COLUMBIA — Same-sex domestic partners of University of Missouri System employees have the backing of the MU Faculty Council in receiving the same benefits opposite-sex spouses currently get.
The council unanimously approved a resolution on Thursday recommending equal opportunity in areas such as tuition-reduction programs and access to university services like the counseling center, in addition to certain health benefits.
“What we’re looking at here would be medical benefits, vision and dental, and then some of the educational fee reduction programs for dependents,” Mike Paden, associate vice president of benefits, said before the meeting.
Paden said because employees can name whomever they want as a beneficiary in the pension, life insurance and accidental death and dismemberment programs, these areas wouldn’t see any change.
Faculty Council member James Tarr, an associate professor in the department of learning, teaching and curriculum, said this issue is about social justice.
“When our salaries are held constant, the value we place on benefits increases,” Tarr said, “but it’s not accessible to some faculty.”
MU isn’t the first to take a stand on this issue — the University of Missouri-St. Louis passed a similar resolution — but many faculty members on the Columbia campus favor the idea, Tarr said.
He said faculty representatives were asked to take the resolution back to their faculties, and his department gave nothing but positive feedback and full support. Some people, however, thought it should go even further.
“Some of the faculty really thought coverage should extend to opposite-sex domestic partners,” Tarr said. “But the rationale of the present phrasing is that here in Missouri, opposite-sex partners have the right to legally marry. That’s not true for same-sex partners.”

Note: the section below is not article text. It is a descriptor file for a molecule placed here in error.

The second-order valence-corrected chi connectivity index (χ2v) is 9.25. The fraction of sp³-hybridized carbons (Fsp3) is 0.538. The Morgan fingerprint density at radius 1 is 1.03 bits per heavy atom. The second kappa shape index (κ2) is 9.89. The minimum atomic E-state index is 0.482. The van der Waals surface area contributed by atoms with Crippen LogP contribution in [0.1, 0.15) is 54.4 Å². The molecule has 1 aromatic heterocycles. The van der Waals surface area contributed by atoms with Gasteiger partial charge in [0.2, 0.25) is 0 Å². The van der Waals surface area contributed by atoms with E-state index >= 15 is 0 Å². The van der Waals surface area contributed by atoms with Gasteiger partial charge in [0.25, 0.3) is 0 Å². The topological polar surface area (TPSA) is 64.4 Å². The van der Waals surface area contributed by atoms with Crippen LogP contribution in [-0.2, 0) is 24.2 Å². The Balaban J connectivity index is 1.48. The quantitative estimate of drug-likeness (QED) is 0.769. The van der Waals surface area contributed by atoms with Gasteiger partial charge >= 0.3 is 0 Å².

The resolution, which Tarr said would cost an estimated $2.2 million more in benefits for the UM System, will make its way to UM President Gary Forsee for further examination. The decision is up to the UM System Board of Curators.
"It's out of our hands now," Tarr said. "It's a task for someone else."
The move is the latest in a series of campus and city actions around domestic partnership. Late last year, Noel English, director of MU Equity, said her office has been gathering data on how a lack of domestic partnership benefits is affecting hiring.
In April 2009, Columbia's City Council unanimously approved the creation of a domestic partnership registry, which gives partners a document that can be used for employee and health care benefits and requires that domestic partners be treated the same as married couples for access and family discounts to city-owned recreational and other facilities.
Also at the meeting:
- The Faculty Council passed a resolution to ask Chancellor Brady Deaton to form a task force designed to examine issues that could make MU a more family-friendly campus.
- In response to a town hall meeting on Monday about the recent cotton ball incident at the Gaines/Oldham Black Culture Center, the council discussed addressing concerns that faculty as well as students lack an understanding of diversity.